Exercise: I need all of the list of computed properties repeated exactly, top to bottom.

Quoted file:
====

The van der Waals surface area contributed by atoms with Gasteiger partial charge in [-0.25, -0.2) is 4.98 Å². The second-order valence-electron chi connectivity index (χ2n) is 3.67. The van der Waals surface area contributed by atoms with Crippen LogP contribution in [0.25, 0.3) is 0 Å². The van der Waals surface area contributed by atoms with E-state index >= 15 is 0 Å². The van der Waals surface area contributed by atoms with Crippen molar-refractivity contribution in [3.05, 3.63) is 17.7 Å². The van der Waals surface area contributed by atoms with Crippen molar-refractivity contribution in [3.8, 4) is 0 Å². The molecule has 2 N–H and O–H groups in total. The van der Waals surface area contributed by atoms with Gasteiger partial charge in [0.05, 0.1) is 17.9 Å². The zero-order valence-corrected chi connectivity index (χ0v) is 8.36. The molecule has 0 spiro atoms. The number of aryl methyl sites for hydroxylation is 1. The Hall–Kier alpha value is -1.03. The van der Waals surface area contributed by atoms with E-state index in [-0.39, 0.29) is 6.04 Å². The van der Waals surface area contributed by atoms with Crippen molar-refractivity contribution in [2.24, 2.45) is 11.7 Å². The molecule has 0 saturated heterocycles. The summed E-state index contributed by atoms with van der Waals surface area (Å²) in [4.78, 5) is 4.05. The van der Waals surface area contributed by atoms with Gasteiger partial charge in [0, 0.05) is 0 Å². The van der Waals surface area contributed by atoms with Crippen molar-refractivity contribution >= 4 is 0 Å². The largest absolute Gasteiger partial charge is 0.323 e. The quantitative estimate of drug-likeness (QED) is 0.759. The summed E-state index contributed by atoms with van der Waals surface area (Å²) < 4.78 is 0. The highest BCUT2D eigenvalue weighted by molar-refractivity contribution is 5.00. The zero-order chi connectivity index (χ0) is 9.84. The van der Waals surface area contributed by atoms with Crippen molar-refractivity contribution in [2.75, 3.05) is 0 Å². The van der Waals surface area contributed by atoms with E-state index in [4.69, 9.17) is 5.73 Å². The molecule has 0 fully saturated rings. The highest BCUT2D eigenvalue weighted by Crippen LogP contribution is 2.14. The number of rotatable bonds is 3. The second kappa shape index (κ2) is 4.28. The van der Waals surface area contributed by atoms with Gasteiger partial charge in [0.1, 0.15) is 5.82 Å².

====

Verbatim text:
The van der Waals surface area contributed by atoms with Gasteiger partial charge in [-0.25, -0.2) is 4.98 Å². The second-order valence-electron chi connectivity index (χ2n) is 3.67. The van der Waals surface area contributed by atoms with Crippen LogP contribution in [0.25, 0.3) is 0 Å². The van der Waals surface area contributed by atoms with E-state index >= 15 is 0 Å². The van der Waals surface area contributed by atoms with Crippen molar-refractivity contribution in [3.05, 3.63) is 17.7 Å². The van der Waals surface area contributed by atoms with Crippen molar-refractivity contribution in [3.8, 4) is 0 Å². The molecule has 2 N–H and O–H groups in total. The van der Waals surface area contributed by atoms with Gasteiger partial charge in [0.05, 0.1) is 17.9 Å². The zero-order valence-corrected chi connectivity index (χ0v) is 8.36. The molecule has 0 spiro atoms. The number of aryl methyl sites for hydroxylation is 1. The Hall–Kier alpha value is -1.03. The van der Waals surface area contributed by atoms with E-state index in [-0.39, 0.29) is 6.04 Å². The van der Waals surface area contributed by atoms with Crippen molar-refractivity contribution in [2.24, 2.45) is 11.7 Å². The molecule has 0 saturated heterocycles. The summed E-state index contributed by atoms with van der Waals surface area (Å²) in [4.78, 5) is 4.05. The van der Waals surface area contributed by atoms with Gasteiger partial charge in [0, 0.05) is 0 Å². The van der Waals surface area contributed by atoms with Crippen molar-refractivity contribution >= 4 is 0 Å². The largest absolute Gasteiger partial charge is 0.323 e. The quantitative estimate of drug-likeness (QED) is 0.759. The summed E-state index contributed by atoms with van der Waals surface area (Å²) < 4.78 is 0. The highest BCUT2D eigenvalue weighted by molar-refractivity contribution is 5.00. The zero-order chi connectivity index (χ0) is 9.84. The van der Waals surface area contributed by atoms with Crippen molar-refractivity contribution in [2.75, 3.05) is 0 Å². The van der Waals surface area contributed by atoms with E-state index in [4.69, 9.17) is 5.73 Å². The molecule has 0 fully saturated rings. The highest BCUT2D eigenvalue weighted by Crippen LogP contribution is 2.14. The number of rotatable bonds is 3. The second kappa shape index (κ2) is 4.28. The van der Waals surface area contributed by atoms with Gasteiger partial charge in [0.1, 0.15) is 5.82 Å².